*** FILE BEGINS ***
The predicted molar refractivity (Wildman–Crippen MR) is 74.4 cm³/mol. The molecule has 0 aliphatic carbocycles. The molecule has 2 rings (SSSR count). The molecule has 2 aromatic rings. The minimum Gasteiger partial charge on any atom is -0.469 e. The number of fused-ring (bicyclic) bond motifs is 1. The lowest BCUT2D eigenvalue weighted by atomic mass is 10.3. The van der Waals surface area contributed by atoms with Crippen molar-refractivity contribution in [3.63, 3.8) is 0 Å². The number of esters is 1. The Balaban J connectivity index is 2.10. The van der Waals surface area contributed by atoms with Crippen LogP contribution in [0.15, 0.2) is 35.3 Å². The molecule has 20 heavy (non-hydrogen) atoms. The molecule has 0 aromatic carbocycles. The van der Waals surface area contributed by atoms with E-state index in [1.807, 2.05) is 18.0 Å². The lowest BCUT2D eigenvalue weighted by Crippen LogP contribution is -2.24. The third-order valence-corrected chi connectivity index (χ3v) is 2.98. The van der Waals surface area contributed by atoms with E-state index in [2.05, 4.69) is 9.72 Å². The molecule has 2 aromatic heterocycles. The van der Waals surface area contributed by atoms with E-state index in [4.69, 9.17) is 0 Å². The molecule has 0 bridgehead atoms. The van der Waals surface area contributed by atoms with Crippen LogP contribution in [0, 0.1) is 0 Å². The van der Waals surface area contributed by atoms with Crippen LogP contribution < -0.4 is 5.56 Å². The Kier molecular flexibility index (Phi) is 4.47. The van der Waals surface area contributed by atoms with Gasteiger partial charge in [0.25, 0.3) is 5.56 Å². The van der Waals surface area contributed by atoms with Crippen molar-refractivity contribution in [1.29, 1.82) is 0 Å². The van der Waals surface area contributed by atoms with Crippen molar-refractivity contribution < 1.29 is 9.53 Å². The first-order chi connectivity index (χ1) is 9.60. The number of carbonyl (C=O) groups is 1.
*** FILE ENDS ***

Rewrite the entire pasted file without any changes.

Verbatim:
The predicted molar refractivity (Wildman–Crippen MR) is 74.4 cm³/mol. The molecule has 0 aliphatic carbocycles. The molecule has 2 rings (SSSR count). The molecule has 2 aromatic rings. The minimum Gasteiger partial charge on any atom is -0.469 e. The number of fused-ring (bicyclic) bond motifs is 1. The lowest BCUT2D eigenvalue weighted by atomic mass is 10.3. The van der Waals surface area contributed by atoms with Crippen molar-refractivity contribution in [3.63, 3.8) is 0 Å². The number of esters is 1. The Balaban J connectivity index is 2.10. The van der Waals surface area contributed by atoms with Crippen LogP contribution in [0.15, 0.2) is 35.3 Å². The molecule has 20 heavy (non-hydrogen) atoms. The molecule has 0 aromatic carbocycles. The van der Waals surface area contributed by atoms with E-state index in [1.807, 2.05) is 18.0 Å². The lowest BCUT2D eigenvalue weighted by Crippen LogP contribution is -2.24. The third-order valence-corrected chi connectivity index (χ3v) is 2.98. The van der Waals surface area contributed by atoms with E-state index in [2.05, 4.69) is 9.72 Å². The molecule has 2 aromatic heterocycles. The van der Waals surface area contributed by atoms with E-state index in [4.69, 9.17) is 0 Å². The molecule has 0 bridgehead atoms. The van der Waals surface area contributed by atoms with Crippen LogP contribution in [0, 0.1) is 0 Å². The van der Waals surface area contributed by atoms with Crippen LogP contribution < -0.4 is 5.56 Å². The Kier molecular flexibility index (Phi) is 4.47. The van der Waals surface area contributed by atoms with Gasteiger partial charge in [0.25, 0.3) is 5.56 Å². The van der Waals surface area contributed by atoms with Crippen molar-refractivity contribution in [1.29, 1.82) is 0 Å². The van der Waals surface area contributed by atoms with Crippen molar-refractivity contribution < 1.29 is 9.53 Å². The first-order chi connectivity index (χ1) is 9.60. The number of carbonyl (C=O) groups is 1.